Second secretary with the department Ann Nolan wrote to Mr Honohan over Fine Gael TD Jim Daly’s query for the need for the Central Bank to clarify the number of distressed mortgages converted from tracker to variable rates as part of restructuring solutions offered to borrowers.
Ms Nolan enclosed the Dáil debate on the issue, where Mr Daly told the Dáil he has “been sent around the houses and down every avenue” by the Central Bank in pursuit of the information.
“To this day, I remain confused, exasperated, and unsure of how to get the information,” said Mr Daly.
“I am at a complete loss to understand how the Central Bank does not know how many mortgages have been moved in the last number of years from a tracker to a variable rate.
“I was told on the telephone that it has the information while I was told in letter it does not have it.”
He said a senior official at the Central Bank told him on the phone “that the Central Bank does know the amount of mortgage accounts moved from tracker to variable rates — but only for accounts in arrears”.
Following the Dáil debate, Ms Nolan wrote to Mr Honohan on July 13 requesting that the information be provided to Mr Daly or, if the data is not available, an explanation why.
In her letter, released by the Central Bank through the Freedom of Information Act, Ms Nolan writes: “In preparing for Dáil discussions on matters related to the Central Bank, the department has to generally rely on the information supplied by the bank.
"Consequently, it is essential that we are provided with full information to ensure that satisfactory responses are provided.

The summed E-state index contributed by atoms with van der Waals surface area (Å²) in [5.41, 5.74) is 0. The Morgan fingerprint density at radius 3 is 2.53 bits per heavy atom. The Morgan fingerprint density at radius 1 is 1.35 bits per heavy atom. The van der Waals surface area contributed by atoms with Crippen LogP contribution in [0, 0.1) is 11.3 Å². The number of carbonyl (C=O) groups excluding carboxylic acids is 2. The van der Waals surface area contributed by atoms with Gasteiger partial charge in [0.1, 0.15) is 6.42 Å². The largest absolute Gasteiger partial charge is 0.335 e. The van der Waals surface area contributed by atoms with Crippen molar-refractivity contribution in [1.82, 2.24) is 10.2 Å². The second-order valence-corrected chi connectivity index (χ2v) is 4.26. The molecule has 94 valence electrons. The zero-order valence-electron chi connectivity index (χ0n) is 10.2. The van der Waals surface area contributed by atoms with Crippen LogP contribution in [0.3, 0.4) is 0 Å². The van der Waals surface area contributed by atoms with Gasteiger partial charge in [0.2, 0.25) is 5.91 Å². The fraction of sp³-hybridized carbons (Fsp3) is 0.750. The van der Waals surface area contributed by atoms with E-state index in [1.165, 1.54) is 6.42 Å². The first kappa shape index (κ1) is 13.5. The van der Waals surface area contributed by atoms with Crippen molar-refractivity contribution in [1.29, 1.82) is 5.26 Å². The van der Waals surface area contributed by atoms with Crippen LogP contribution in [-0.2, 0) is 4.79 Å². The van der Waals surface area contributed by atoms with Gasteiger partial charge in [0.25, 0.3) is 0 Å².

“In preparing for yesterday’s discussion, department officials were in contact with their counterparts in the Central Bank and the information used in the response as delivered by [Finance Minister Michael] Noonan was based on material provided by the bank.
“However, a more appropriate response could have been provided if we had been aware of the specifics of Deputy Daly’s ongoing engagement with the Central Bank.
“I think you will agree that it is in the best interest of both of our organisations to ensure that the minister is comprehensively briefed and that full information is available and shared when dealing with matters of Dáil business.”
Yesterday, Mr Daly confirmed he has since received a letter from Mr Honohan on the issue.
However, he said he “is none the wiser” over the issue as a result of Mr Honohan’s letter.
“Anecdotally, I am told by constituents that banks are moving people in arrears and under pressure off their tracker onto variable rates,” he said.
“At this stage, I don’t know if the Central Bank has the figures. If it doesn’t, it should have.”
Mr Daly said he has now “lost confidence in the Central Bank to monitor the banks here on this matter”.
In his letter to Mr Daly, Mr Honohan said: “The Central Bank has not seen any evidence to suggest that borrowers in arrears on their primary residences have been moved from their tracker rates as part of their alternative repayment arrangements.”
Mr Honohan later told Mr Daly the deputy had previously inquired about the number of borrowers who have converted from a tracker rate to a standard variable rate.
Mr Honohan said: “We can confirm that the Central Bank does not collect data on this topic.”